Logging delayed at Brox land

Environmental concerns raised by conservation group

MILFORD – Logging at the Brox property has been postponed to answer concerns of the Conservation Commission and state Department of Environmental Services.

The clear-cutting of 25 acres is to prepare the area for a major gravel operation that is opposed by some abutters and Brox Environmental Citizens, which maintains that endangered and threatened reptile species will be harmed.

As of Monday, April 10, there was no scheduled start date for the three- to five-day logging operation, Town Administrator Mark Bender said at a joint meeting of the Planning Board and Conservation Commission last week. He said the commission has asked for the logging to be done in smaller increments and had requested that trucks use Heron Pond Road.

But Heron Pond isn’t a good option, he said, because of the number of vehicles.

The plan calls for trucks to use the gravel service road and Perry Road. Signs will be posted, he said, and drivers will be trained to identify any rare, threatened and endangered species.

Engineer Chad Branon, of Fieldstone Land Consultants, gave a long, detailed slide presentation about the plans and talked about a 48-inch reinforced concrete culvert that would go under the access road to funnel species away from work zone and into a conservation area. He said a second wildlife crossing is also a possibility.

The commission, he said, had asked for an inventory of threatened and endangered species during prime breeding season, “but we don’t see the need. We clearly understand this is a sensitive area and species are on the site.”

He also argued against a Conservation Commission proposal for a rigid “wildlife-friendly” fence instead of silt fencing, calling it cost-prohibitive.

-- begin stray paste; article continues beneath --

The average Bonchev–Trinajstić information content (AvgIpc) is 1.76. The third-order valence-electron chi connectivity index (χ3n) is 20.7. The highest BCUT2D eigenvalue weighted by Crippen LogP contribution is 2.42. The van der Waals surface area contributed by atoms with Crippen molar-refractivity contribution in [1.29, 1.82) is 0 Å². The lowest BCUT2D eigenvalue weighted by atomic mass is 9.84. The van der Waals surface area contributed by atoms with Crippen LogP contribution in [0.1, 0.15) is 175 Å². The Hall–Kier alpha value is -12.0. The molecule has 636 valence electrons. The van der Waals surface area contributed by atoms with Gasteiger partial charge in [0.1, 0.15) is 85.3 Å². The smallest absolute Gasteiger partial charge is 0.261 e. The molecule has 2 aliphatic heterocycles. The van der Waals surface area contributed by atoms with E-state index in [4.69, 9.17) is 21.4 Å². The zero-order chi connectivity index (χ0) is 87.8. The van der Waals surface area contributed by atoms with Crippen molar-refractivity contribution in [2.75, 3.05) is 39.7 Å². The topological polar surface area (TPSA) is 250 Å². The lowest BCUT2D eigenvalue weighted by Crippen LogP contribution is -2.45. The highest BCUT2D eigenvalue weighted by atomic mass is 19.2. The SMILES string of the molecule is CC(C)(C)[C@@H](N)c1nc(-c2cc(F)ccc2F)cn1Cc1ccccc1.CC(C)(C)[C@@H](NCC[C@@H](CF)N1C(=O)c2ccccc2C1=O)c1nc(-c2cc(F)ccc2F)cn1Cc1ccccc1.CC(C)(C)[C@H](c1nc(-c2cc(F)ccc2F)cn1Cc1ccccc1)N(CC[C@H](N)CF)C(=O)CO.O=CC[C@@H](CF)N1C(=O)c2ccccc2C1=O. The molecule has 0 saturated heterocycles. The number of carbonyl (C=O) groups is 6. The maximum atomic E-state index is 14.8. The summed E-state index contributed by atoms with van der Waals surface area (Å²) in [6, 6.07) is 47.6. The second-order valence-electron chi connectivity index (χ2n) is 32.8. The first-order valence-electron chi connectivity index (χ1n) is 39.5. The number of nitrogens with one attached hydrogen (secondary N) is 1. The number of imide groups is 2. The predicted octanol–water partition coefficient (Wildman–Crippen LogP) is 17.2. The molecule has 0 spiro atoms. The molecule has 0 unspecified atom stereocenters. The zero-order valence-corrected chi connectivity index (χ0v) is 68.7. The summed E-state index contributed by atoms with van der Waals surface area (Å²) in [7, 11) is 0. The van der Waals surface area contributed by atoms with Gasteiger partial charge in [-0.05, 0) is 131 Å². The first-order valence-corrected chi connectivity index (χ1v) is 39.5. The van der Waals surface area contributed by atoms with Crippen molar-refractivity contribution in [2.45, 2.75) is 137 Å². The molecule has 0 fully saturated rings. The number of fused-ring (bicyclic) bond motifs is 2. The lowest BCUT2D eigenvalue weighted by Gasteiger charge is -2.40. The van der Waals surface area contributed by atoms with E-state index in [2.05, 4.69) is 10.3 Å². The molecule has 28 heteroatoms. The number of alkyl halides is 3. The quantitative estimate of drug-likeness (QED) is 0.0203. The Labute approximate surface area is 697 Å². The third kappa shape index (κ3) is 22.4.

Silt fencing is available, easy to install, inexpensive, and poses no harm to threatened and endangered species, and it will be removed at the end of the project, he said.

During the public part of the meeting, abutter Steve Takacs asked about noise abatement, saying Heron Pond Road acts like a funnel for truck noise.

Board Chairman Christopher Beer agreed the noise will be annoying.

“Realistically … it is going to be noisy,” he said. Milford has no noise ordinance.

Suzanne Fournier, of Brox Environmental Citizens, argued with Beer after she told him Milford’s gravel and earth removal ordinance covers noise. He said town ordinances don’t apply to town projects. It isn’t a commercial operation, he said, using the example of the town ambulance building, which didn’t have to follow town frontage restrictions.

“You can argue until you’re blue in the face,” Fournier said. “It doesn’t make it true.”

“That’s your opinion,” Beer said. “It’s not the opinion this board shares or the town shares.”

Fournier replied that the town may end up in court over issues of noise, fumes and dust.

During the public comment part of the meeting, Deb Garg, of Ches-Mae Lane, said the gravel operation will be in her backyard and the noise and dust will be terrible.

Bender said Northeast Sand and Gravel will be applying water for dust control.

A final plan will be reviewed at a meeting of the selectmen.

The April 4 joint meeting lasted more than 2 1/2 hours, and was the second meeting of the board and the commission to discuss the logging and gravel operation.

Kathy Cleveland can be reached at 673-3100 or kcleveland@cabinet.com.